I get a mixed bag of responses when I tell folks that I’ve been living in Bali for seven years. Its usually a “wow”, followed by a wry smile with a “So what have you been up to?” I’m tempted to say that I was a surfer sex-fiend that partied everyday, ate mushrooms and tore my hair out while howling at the moon. It’s the better story since I don’t think people quite believe me when I tell them I was building hotels, renting villas and raising a family.
The funny thing about living in paradise is that it’s not about lying on beaches and sipping daiquiris. One must earn a living on a tropical island and work is not pleasant. I always liked to remark that everything wrong about life in the California happened outside of work. The opposite is true in Bali. Everything wrong with life in Bali happened at work.
Work in Indonesia is broken. When I worked selling villas, most of our time was spent waiting for customers. Sometimes, days would roll by and not a single person would email, call or walk in the door. When you’re living on 100% commission, there’s no benefit to having slow days. I remember being stalled by the countless legal ambiguities and unreliable ‘legal professionals’ we’d rely on to button up paperwork. When I worked in construction, most days were spent chasing dishonest contractors or rejecting shoddy materials. Most of the inefficiencies of working in Indonesia are absorbed in the form of low wages and brutal hours.
On the flip side, on good days at work, you’re absolutely on top of the world. You’re really having your cake and eating it too. You’re chilling at the finish line of the rat race with a fat bottle of champagne.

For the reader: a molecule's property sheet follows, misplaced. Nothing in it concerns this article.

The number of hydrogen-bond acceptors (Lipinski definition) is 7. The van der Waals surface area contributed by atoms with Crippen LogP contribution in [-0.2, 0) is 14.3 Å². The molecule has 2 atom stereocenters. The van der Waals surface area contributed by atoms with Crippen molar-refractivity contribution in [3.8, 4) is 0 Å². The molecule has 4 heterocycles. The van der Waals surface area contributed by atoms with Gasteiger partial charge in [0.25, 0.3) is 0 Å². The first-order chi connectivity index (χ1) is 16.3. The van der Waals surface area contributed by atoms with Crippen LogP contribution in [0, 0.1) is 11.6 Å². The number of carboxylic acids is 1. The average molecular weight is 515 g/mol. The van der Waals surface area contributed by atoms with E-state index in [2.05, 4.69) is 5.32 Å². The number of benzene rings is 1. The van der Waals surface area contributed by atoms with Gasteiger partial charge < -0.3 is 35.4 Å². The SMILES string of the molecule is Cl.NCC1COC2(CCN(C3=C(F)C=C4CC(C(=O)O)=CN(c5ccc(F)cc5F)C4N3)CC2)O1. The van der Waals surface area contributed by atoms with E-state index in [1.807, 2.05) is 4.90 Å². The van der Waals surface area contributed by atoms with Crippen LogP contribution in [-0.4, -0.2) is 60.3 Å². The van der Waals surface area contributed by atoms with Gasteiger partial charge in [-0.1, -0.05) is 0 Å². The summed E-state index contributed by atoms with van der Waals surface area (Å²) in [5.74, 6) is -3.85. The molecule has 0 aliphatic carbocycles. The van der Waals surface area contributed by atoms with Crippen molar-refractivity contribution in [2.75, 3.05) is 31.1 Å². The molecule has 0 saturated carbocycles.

Honestly, most folks do admire this time I spent living in Bali. However, we do quickly move onto other topics since Bali isn’t commonly visited by North Americans and inevitably my new friend agrees to visit me sometime in the future.
I found myself on a long car-ride up to Tomales Bay with another expat from Indonesia. This guy had gotten the bug from working in Indonesia and ran into that same log-jam that I had. We lamented the cultural divide, the corruption and the pollution. We visited those themes that grumpy expats seem to love dwelling on. Bitching is something expats do well but I had never heard it so well articulated.
I found myself jumping out of my seat in laughter and recognizing all the social taboos that I hadn’t realized before. For example, a boss in Indonesia should not roll up his sleeves and get his hands dirty. He must stay cool, clean and remain above work assigned to subordinates. I remembered the idea of division of labor according to caste and how this fit well into that construct.
What can I say, paradise works in strange ways.